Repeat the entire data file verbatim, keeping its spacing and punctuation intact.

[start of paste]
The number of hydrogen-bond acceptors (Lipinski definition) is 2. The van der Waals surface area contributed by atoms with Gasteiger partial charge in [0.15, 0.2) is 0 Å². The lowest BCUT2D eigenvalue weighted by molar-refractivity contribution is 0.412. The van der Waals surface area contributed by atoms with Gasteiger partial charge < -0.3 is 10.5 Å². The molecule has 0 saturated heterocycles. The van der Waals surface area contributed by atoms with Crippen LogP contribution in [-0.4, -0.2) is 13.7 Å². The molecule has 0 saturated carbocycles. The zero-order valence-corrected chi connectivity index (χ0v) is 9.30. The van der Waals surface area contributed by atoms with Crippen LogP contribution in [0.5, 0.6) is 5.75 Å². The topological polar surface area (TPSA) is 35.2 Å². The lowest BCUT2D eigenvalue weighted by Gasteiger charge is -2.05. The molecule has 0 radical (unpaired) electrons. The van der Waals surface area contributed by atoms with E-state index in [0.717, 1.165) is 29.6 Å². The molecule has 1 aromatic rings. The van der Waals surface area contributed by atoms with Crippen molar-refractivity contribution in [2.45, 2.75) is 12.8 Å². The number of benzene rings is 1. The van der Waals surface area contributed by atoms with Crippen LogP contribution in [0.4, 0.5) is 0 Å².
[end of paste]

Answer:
The number of hydrogen-bond acceptors (Lipinski definition) is 2. The van der Waals surface area contributed by atoms with Gasteiger partial charge in [0.15, 0.2) is 0 Å². The lowest BCUT2D eigenvalue weighted by molar-refractivity contribution is 0.412. The van der Waals surface area contributed by atoms with Gasteiger partial charge < -0.3 is 10.5 Å². The molecule has 0 saturated heterocycles. The van der Waals surface area contributed by atoms with Crippen LogP contribution in [-0.4, -0.2) is 13.7 Å². The molecule has 0 saturated carbocycles. The zero-order valence-corrected chi connectivity index (χ0v) is 9.30. The van der Waals surface area contributed by atoms with Crippen LogP contribution in [0.5, 0.6) is 5.75 Å². The topological polar surface area (TPSA) is 35.2 Å². The lowest BCUT2D eigenvalue weighted by Gasteiger charge is -2.05. The molecule has 0 radical (unpaired) electrons. The van der Waals surface area contributed by atoms with E-state index in [0.717, 1.165) is 29.6 Å². The molecule has 1 aromatic rings. The van der Waals surface area contributed by atoms with Crippen molar-refractivity contribution in [2.45, 2.75) is 12.8 Å². The number of benzene rings is 1. The van der Waals surface area contributed by atoms with Crippen LogP contribution in [0.4, 0.5) is 0 Å².